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Yawning is usually associated with boredom or being tired, but new research suggests there's far more to this behavior than meets the eye.

The first clue that yawning serves a much greater purpose?

We do it involuntarily, like breathing, and it starts even before we're born (as early as 11 weeks after conception).

There are a number of theories out there for why we yawn, but one of the most compelling is being explored by a Princeton University researcher and his colleagues, whose studies suggest yawning performs the important function of cooling your brain.

Yawning Might Keep Your Brain Cool

A study in Animal Behaviori explains the hypothesis that "yawning serves as a thermoregulatory mechanism that occurs in response to increases in brain and/or body temperature.

The brain-cooling hypothesis further stipulates that, as ambient temperature increases and approaches (but does not exceed) body temperature, yawning should increase as a consequence."

Indeed, previous research by Andrew C. Gallup, PhD, now a postdoctoral research associate at Princeton University, and colleagues revealed that frequency of yawns more than doubledii among parakeets when their ambient temperature increased.

New research, this time on humansiii, also showed that more people yawned when it was winter compared to when it was summer (45 percent versus 24 percent, respectively), which supports Gallup's theory that people should yawn more in cold weather because the cool air you inhale helps regulate your brain temperature.

He told Discovery Newsiv:


"Brains are like computers... They operate most efficiently when cool, and physical adaptations have evolved to allow maximum cooling of the brain."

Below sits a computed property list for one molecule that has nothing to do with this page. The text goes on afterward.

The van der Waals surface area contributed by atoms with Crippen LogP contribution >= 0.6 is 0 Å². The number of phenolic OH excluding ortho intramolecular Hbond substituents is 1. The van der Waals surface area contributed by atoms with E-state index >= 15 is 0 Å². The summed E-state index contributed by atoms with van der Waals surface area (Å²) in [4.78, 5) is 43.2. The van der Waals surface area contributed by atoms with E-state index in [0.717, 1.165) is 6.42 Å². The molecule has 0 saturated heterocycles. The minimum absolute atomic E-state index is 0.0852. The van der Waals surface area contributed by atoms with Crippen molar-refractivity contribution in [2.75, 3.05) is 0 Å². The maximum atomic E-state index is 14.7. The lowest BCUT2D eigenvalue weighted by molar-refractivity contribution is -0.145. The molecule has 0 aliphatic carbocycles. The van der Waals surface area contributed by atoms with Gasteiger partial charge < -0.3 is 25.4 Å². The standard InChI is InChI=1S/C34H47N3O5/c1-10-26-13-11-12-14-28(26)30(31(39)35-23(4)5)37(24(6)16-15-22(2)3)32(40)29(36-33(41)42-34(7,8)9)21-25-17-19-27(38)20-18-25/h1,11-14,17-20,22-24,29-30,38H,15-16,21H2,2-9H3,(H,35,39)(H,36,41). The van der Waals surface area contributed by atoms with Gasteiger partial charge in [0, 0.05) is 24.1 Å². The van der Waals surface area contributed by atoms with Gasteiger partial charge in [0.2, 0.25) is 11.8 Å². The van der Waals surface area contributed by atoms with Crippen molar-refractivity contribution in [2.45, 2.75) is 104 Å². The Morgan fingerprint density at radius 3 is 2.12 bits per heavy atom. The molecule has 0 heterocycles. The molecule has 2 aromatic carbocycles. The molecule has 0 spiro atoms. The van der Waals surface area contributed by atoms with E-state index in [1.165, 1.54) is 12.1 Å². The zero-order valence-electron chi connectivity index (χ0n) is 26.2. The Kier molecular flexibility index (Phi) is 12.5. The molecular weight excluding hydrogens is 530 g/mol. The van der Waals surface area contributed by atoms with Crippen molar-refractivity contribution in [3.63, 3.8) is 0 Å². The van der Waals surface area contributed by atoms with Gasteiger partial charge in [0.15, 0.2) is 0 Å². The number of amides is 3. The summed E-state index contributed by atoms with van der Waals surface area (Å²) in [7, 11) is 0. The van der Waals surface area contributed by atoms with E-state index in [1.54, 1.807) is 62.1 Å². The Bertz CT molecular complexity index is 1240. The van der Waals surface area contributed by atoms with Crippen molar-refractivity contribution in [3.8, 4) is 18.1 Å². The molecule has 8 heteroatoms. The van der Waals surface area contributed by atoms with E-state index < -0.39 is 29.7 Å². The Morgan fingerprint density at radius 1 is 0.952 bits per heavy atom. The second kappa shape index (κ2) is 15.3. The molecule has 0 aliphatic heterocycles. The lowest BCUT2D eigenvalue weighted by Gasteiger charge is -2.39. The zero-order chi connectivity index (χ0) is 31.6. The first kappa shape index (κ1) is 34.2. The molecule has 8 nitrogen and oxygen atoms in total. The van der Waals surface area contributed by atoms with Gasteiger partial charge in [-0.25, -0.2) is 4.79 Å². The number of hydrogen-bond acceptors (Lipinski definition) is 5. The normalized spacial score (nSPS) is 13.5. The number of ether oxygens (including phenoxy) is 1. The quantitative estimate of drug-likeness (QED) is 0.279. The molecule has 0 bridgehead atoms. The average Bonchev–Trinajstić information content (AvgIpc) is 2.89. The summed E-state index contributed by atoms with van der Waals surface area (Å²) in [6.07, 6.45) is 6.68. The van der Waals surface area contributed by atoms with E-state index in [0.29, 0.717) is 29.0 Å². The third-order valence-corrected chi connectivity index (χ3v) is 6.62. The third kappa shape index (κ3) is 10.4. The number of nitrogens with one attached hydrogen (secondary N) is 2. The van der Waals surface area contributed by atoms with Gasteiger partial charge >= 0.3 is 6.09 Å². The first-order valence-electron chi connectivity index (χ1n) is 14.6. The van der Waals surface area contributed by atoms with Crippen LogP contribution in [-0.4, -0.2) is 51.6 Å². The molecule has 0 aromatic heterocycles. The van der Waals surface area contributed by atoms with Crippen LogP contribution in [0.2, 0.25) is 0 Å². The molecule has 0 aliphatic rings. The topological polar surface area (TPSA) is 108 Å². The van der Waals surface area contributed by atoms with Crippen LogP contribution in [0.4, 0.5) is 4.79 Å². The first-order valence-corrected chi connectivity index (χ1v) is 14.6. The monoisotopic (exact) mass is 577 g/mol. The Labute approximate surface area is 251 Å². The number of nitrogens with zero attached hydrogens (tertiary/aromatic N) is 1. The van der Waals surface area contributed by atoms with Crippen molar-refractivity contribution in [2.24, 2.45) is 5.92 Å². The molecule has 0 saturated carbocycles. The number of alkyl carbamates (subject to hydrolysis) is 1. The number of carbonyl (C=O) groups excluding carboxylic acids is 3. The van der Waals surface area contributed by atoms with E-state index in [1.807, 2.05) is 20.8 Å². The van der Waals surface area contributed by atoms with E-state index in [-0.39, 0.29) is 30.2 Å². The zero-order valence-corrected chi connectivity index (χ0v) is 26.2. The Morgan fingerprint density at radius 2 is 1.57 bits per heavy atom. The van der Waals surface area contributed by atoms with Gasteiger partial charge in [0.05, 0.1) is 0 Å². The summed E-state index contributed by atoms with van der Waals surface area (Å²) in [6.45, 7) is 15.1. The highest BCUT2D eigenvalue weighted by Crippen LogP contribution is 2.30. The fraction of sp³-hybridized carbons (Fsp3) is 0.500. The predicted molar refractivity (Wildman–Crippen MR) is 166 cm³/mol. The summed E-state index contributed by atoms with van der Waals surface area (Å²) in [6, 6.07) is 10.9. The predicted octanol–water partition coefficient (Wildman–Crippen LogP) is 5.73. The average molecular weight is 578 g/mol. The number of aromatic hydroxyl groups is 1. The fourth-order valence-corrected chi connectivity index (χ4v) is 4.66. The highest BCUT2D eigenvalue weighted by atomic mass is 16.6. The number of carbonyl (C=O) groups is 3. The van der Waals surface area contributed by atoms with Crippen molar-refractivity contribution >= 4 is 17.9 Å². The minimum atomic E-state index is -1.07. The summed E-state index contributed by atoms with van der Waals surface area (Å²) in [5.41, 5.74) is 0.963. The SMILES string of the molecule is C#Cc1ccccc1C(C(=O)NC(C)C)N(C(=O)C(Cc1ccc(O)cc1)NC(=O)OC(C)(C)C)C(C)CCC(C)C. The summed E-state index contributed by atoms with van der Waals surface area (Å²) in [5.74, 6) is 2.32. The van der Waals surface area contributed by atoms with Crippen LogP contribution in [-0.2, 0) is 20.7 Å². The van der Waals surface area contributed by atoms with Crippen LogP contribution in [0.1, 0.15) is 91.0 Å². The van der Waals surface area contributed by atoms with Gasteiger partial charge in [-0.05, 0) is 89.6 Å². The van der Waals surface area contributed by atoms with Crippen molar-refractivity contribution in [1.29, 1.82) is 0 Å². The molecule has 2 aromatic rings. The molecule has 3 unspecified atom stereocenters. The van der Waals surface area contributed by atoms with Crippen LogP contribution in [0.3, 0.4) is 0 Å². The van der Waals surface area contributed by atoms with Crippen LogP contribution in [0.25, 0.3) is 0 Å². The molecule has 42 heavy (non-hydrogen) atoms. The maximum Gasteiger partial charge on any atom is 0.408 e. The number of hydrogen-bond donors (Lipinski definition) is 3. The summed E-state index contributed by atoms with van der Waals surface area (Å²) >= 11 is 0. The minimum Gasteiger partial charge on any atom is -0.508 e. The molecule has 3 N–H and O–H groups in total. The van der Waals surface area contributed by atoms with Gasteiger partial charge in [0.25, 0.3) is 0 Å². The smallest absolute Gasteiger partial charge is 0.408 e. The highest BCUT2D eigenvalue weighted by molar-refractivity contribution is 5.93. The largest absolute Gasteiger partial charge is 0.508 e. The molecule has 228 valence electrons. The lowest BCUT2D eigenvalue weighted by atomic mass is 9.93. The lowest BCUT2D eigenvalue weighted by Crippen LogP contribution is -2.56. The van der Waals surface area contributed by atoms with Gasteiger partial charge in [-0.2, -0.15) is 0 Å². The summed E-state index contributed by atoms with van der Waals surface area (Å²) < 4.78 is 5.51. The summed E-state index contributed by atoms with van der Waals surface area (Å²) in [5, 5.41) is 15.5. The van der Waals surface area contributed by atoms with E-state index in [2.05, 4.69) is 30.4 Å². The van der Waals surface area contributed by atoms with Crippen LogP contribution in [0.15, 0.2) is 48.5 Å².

To put it simply, it's theorized that the influx of cool air that occurs when you yawn helps cool and increase blood flow in your neck, face, sinuses and head, which together acts like a radiator to cool your brain. Writing in the journal Medical Hypothesesv, Gallup and colleagues suggest this process may also involve your sinuses (the actual function of which is also up for debate):


"The thin posterior wall of the maxillary sinus may flex during yawning, operating like a bellows pump, actively ventilating the sinus system, and thus facilitating brain cooling. Such a powered ventilation system has not previously been described in humans, although an analogous system has been reported in birds."

This finding is in line with previous research that shows brain temperatures increase when you're sleep deprived, which may be one reason why exhaustion triggers excessive yawning. Gallup also suggests that excessive yawning may even be a symptom of health conditions that increase brain and/or core temperature, such as central nervous system damage.

Dr Mercola
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